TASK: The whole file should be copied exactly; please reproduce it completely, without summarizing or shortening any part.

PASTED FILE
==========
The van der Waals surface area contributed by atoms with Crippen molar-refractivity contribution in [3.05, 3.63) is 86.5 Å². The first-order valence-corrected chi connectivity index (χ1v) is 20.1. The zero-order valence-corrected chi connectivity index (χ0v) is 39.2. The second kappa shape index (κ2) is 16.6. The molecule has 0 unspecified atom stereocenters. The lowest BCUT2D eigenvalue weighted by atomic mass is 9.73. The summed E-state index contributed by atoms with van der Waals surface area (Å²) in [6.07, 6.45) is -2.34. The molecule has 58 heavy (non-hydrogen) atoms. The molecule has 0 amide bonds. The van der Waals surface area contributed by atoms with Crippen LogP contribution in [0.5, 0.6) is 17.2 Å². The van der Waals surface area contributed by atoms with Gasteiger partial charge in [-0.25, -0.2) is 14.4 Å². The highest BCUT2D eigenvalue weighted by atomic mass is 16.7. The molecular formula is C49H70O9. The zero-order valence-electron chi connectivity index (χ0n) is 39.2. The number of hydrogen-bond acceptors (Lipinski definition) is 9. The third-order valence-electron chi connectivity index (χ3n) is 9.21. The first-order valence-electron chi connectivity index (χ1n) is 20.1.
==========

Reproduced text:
The van der Waals surface area contributed by atoms with Crippen molar-refractivity contribution in [3.05, 3.63) is 86.5 Å². The first-order valence-corrected chi connectivity index (χ1v) is 20.1. The zero-order valence-corrected chi connectivity index (χ0v) is 39.2. The second kappa shape index (κ2) is 16.6. The molecule has 0 unspecified atom stereocenters. The lowest BCUT2D eigenvalue weighted by atomic mass is 9.73. The summed E-state index contributed by atoms with van der Waals surface area (Å²) in [6.07, 6.45) is -2.34. The molecule has 58 heavy (non-hydrogen) atoms. The molecule has 0 amide bonds. The van der Waals surface area contributed by atoms with Crippen LogP contribution in [0.5, 0.6) is 17.2 Å². The van der Waals surface area contributed by atoms with Gasteiger partial charge in [-0.25, -0.2) is 14.4 Å². The highest BCUT2D eigenvalue weighted by atomic mass is 16.7. The molecular formula is C49H70O9. The zero-order valence-electron chi connectivity index (χ0n) is 39.2. The number of hydrogen-bond acceptors (Lipinski definition) is 9. The third-order valence-electron chi connectivity index (χ3n) is 9.21. The first-order valence-electron chi connectivity index (χ1n) is 20.1.